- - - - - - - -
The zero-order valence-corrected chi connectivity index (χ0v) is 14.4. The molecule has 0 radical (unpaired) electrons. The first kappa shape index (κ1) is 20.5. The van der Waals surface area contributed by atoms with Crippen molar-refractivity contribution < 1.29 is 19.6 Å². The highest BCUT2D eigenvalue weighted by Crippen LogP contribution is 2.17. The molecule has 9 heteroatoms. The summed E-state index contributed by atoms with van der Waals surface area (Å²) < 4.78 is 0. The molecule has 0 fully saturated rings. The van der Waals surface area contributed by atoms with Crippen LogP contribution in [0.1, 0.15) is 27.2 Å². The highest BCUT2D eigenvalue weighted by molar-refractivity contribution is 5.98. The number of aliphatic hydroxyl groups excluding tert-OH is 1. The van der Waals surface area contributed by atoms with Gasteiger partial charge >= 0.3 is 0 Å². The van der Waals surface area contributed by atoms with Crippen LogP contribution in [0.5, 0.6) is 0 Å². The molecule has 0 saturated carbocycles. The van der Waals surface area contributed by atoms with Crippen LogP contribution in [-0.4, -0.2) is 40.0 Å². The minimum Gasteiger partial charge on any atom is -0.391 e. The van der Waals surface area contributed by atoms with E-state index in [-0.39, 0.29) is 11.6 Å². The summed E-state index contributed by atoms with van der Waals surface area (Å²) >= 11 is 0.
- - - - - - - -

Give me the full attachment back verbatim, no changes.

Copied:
The zero-order valence-corrected chi connectivity index (χ0v) is 14.4. The molecule has 0 radical (unpaired) electrons. The first kappa shape index (κ1) is 20.5. The van der Waals surface area contributed by atoms with Crippen molar-refractivity contribution < 1.29 is 19.6 Å². The highest BCUT2D eigenvalue weighted by Crippen LogP contribution is 2.17. The molecule has 9 heteroatoms. The summed E-state index contributed by atoms with van der Waals surface area (Å²) < 4.78 is 0. The molecule has 0 fully saturated rings. The van der Waals surface area contributed by atoms with Crippen LogP contribution in [0.1, 0.15) is 27.2 Å². The highest BCUT2D eigenvalue weighted by molar-refractivity contribution is 5.98. The number of aliphatic hydroxyl groups excluding tert-OH is 1. The van der Waals surface area contributed by atoms with Gasteiger partial charge >= 0.3 is 0 Å². The van der Waals surface area contributed by atoms with Crippen LogP contribution in [0.5, 0.6) is 0 Å². The molecule has 0 saturated carbocycles. The van der Waals surface area contributed by atoms with Crippen LogP contribution in [-0.4, -0.2) is 40.0 Å². The minimum Gasteiger partial charge on any atom is -0.391 e. The van der Waals surface area contributed by atoms with E-state index in [-0.39, 0.29) is 11.6 Å². The summed E-state index contributed by atoms with van der Waals surface area (Å²) >= 11 is 0.